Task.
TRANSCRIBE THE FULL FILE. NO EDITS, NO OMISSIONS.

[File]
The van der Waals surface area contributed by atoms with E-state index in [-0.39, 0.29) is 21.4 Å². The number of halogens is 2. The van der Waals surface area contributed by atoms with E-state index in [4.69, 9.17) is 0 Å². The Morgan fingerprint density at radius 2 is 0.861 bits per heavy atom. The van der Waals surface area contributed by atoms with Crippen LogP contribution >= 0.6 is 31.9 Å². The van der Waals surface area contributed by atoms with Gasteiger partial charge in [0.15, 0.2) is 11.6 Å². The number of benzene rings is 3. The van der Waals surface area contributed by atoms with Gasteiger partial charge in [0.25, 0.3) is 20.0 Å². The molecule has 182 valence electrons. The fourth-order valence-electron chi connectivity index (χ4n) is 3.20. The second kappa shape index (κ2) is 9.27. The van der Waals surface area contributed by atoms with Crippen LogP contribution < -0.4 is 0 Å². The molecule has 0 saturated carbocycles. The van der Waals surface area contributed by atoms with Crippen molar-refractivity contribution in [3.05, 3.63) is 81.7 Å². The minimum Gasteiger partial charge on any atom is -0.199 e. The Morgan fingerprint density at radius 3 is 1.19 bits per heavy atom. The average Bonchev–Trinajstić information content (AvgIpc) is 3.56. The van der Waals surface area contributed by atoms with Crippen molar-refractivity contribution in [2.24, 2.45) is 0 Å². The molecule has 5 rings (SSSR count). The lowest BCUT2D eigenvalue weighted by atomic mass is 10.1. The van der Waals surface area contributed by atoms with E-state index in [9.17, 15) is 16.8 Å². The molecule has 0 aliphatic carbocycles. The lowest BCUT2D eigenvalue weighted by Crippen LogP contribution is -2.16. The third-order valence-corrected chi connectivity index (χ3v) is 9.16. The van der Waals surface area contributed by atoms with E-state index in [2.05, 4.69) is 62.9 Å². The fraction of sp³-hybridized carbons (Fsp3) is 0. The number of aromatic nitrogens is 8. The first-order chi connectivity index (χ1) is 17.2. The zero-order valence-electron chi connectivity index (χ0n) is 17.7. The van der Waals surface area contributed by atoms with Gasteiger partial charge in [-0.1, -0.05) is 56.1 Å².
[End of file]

The van der Waals surface area contributed by atoms with E-state index in [-0.39, 0.29) is 21.4 Å². The number of halogens is 2. The van der Waals surface area contributed by atoms with E-state index in [4.69, 9.17) is 0 Å². The Morgan fingerprint density at radius 2 is 0.861 bits per heavy atom. The van der Waals surface area contributed by atoms with Crippen LogP contribution >= 0.6 is 31.9 Å². The van der Waals surface area contributed by atoms with Gasteiger partial charge in [0.15, 0.2) is 11.6 Å². The number of benzene rings is 3. The van der Waals surface area contributed by atoms with Gasteiger partial charge in [0.25, 0.3) is 20.0 Å². The molecule has 182 valence electrons. The fourth-order valence-electron chi connectivity index (χ4n) is 3.20. The second kappa shape index (κ2) is 9.27. The van der Waals surface area contributed by atoms with Crippen LogP contribution < -0.4 is 0 Å². The molecule has 0 saturated carbocycles. The van der Waals surface area contributed by atoms with Crippen molar-refractivity contribution in [3.05, 3.63) is 81.7 Å². The minimum Gasteiger partial charge on any atom is -0.199 e. The Morgan fingerprint density at radius 3 is 1.19 bits per heavy atom. The average Bonchev–Trinajstić information content (AvgIpc) is 3.56. The van der Waals surface area contributed by atoms with Crippen molar-refractivity contribution in [2.24, 2.45) is 0 Å². The molecule has 5 rings (SSSR count). The lowest BCUT2D eigenvalue weighted by atomic mass is 10.1. The van der Waals surface area contributed by atoms with E-state index in [9.17, 15) is 16.8 Å². The molecule has 0 aliphatic carbocycles. The lowest BCUT2D eigenvalue weighted by Crippen LogP contribution is -2.16. The third-order valence-corrected chi connectivity index (χ3v) is 9.16. The van der Waals surface area contributed by atoms with E-state index in [2.05, 4.69) is 62.9 Å². The fraction of sp³-hybridized carbons (Fsp3) is 0. The number of aromatic nitrogens is 8. The first-order chi connectivity index (χ1) is 17.2. The zero-order valence-electron chi connectivity index (χ0n) is 17.7. The van der Waals surface area contributed by atoms with Gasteiger partial charge in [-0.1, -0.05) is 56.1 Å².